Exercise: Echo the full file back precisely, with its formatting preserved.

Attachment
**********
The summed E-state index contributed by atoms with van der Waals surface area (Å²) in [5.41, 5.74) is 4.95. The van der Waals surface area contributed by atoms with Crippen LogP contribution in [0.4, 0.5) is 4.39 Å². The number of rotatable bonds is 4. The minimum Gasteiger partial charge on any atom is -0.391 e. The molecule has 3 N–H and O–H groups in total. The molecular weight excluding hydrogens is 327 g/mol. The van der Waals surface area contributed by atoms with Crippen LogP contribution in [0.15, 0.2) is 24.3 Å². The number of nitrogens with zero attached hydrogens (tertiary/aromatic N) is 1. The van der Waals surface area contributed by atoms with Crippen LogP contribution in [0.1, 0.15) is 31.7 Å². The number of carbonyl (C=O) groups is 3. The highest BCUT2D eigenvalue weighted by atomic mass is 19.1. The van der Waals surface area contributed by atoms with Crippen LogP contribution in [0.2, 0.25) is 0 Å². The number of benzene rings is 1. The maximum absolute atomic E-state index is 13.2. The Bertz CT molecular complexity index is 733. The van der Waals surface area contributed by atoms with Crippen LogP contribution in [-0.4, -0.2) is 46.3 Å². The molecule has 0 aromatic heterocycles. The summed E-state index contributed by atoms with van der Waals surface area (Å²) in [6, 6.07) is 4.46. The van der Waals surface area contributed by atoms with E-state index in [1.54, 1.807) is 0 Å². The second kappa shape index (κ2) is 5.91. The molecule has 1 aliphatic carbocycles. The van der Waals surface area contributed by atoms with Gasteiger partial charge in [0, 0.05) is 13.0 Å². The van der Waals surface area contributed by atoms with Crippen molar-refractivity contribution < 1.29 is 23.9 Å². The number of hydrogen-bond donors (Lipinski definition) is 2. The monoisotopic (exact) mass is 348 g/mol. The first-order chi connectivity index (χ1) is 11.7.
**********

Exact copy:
The summed E-state index contributed by atoms with van der Waals surface area (Å²) in [5.41, 5.74) is 4.95. The van der Waals surface area contributed by atoms with Crippen LogP contribution in [0.4, 0.5) is 4.39 Å². The number of rotatable bonds is 4. The minimum Gasteiger partial charge on any atom is -0.391 e. The molecule has 3 N–H and O–H groups in total. The molecular weight excluding hydrogens is 327 g/mol. The van der Waals surface area contributed by atoms with Crippen LogP contribution in [0.15, 0.2) is 24.3 Å². The number of nitrogens with zero attached hydrogens (tertiary/aromatic N) is 1. The van der Waals surface area contributed by atoms with Crippen LogP contribution in [0.1, 0.15) is 31.7 Å². The number of carbonyl (C=O) groups is 3. The highest BCUT2D eigenvalue weighted by atomic mass is 19.1. The van der Waals surface area contributed by atoms with Crippen LogP contribution in [0.2, 0.25) is 0 Å². The number of benzene rings is 1. The maximum absolute atomic E-state index is 13.2. The Bertz CT molecular complexity index is 733. The van der Waals surface area contributed by atoms with Crippen LogP contribution in [-0.4, -0.2) is 46.3 Å². The molecule has 0 aromatic heterocycles. The summed E-state index contributed by atoms with van der Waals surface area (Å²) in [6, 6.07) is 4.46. The van der Waals surface area contributed by atoms with E-state index in [1.54, 1.807) is 0 Å². The second kappa shape index (κ2) is 5.91. The molecule has 1 aliphatic carbocycles. The van der Waals surface area contributed by atoms with Gasteiger partial charge in [0, 0.05) is 13.0 Å². The van der Waals surface area contributed by atoms with Crippen molar-refractivity contribution < 1.29 is 23.9 Å². The number of hydrogen-bond donors (Lipinski definition) is 2. The monoisotopic (exact) mass is 348 g/mol. The first-order chi connectivity index (χ1) is 11.7.